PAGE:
There were no lights on the staircase and I groped my way and tiptoed till I got outside. I had the cake and sausage with me and waited. It seemed an eternity, but Lisette finally showed up. She suggested I come with her to the prisoners’ quarters, but I was afraid and declined. There were no German guards; instead, at 9 p.m. when the prisoners were finished with supper, they were simply locked in by the estate manager. A padlock made sure that no one could enter from the outside without the proper key. But there was a small window to one side of the door which could be opened from the inside, but had bars on the outside so no one could escape, but there was room to hand things in or out. Lisette passed my gifts and I received a note of thanks from the prisoners the next morning. As to the football, Lisette suggested that I give it to her on Sunday afternoon, which also was my day off. While it was warm, I usually went down to the Elbe River to go swimming (this was the spot where the American troops met the Russian troops in 1945, ending World War II in Europe), and she figured that no one would pay attention to our meeting accidentally. Everything turned out fine.

For the next couple of months, everything went its routine way. My mother kept sending cigarettes and food items; I learned to cook (none of which I was able to use in later life), fed chickens, ducks and geese, and worked with horses—the only part I liked of my job!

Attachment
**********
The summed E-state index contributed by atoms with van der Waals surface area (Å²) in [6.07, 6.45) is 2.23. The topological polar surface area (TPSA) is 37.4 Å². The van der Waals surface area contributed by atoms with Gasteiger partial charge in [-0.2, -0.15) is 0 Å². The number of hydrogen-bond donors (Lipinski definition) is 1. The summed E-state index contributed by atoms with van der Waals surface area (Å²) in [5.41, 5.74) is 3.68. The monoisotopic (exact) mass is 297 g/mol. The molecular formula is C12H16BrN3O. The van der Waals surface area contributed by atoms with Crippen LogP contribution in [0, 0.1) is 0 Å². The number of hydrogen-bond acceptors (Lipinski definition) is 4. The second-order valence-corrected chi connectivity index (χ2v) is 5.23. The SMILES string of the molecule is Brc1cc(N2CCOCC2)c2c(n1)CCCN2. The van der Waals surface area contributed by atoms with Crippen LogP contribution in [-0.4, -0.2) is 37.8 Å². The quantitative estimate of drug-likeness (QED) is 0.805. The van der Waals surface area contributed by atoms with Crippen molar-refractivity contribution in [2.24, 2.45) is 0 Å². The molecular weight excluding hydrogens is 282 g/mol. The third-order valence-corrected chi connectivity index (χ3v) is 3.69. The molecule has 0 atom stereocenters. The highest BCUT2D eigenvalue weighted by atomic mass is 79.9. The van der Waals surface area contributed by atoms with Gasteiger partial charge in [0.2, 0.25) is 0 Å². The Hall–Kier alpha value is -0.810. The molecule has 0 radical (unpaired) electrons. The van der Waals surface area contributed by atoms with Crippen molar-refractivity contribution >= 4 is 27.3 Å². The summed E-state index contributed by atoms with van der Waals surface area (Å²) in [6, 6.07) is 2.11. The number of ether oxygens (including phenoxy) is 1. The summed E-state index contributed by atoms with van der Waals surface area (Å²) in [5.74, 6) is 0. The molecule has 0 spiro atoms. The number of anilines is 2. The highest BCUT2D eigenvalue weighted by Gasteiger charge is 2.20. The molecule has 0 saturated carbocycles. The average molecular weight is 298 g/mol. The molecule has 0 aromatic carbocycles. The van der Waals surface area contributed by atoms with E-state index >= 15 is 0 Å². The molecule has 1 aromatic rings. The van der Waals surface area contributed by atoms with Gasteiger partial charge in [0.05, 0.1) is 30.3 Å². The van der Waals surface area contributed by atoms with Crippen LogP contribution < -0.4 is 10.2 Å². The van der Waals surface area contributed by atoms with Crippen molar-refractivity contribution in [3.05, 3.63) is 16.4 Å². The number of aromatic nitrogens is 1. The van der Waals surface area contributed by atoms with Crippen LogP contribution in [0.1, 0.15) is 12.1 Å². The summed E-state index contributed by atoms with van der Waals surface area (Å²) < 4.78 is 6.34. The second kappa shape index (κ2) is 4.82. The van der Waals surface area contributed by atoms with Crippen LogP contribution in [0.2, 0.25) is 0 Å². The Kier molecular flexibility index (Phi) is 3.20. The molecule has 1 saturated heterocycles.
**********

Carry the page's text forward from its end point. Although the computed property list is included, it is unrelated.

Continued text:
Meanwhile, the war was in full swing with German troops on their way into Russia and Moscow. ... By the end of August, Russian prisoners of war also came on the scene to help with the harvest. Those prisoners were not quartered on the estate but in a camp near Torgau and marched to the places of work under heavy guard. They only got one meal a day, a thin kind of potato soup with a piece of rye bread. It was incomprehensible to me how they could do any kind of physical labor on such a ration. Also, there was absolutely no contact between them and any of us, as two of the French prisoners had to come and get the "slop" they were being fed and carry it to them. The only glimpse one got of the Russians was when they were being marched through, and what a pitiful sight. ...


An escape plan


Most of the Frenchmen were farmers (peasant) back in France and all came from small villages. Only one of them had a higher education; his name was Jean from Trouville near Bolbec. He had studied engineering and also spoke English fluently, a fact he had kept secret. Instead he passed himself off as a farmer, as he felt that he would be better off in the long run. One day he wrote me a note in English, asking if I would come and watch the next soccer game so that he could talk with me. It turned out to be quite easy, no one paid any attention to us, and he wanted to know if I had any connections to get him false papers and some civilian clothes from Berlin, as he was planning to escape. I told him that I would have to check into it and would do so when I went home for my 18th birthday to Berlin. I was to get a few days off as I had almost completed my first six months of the duty year.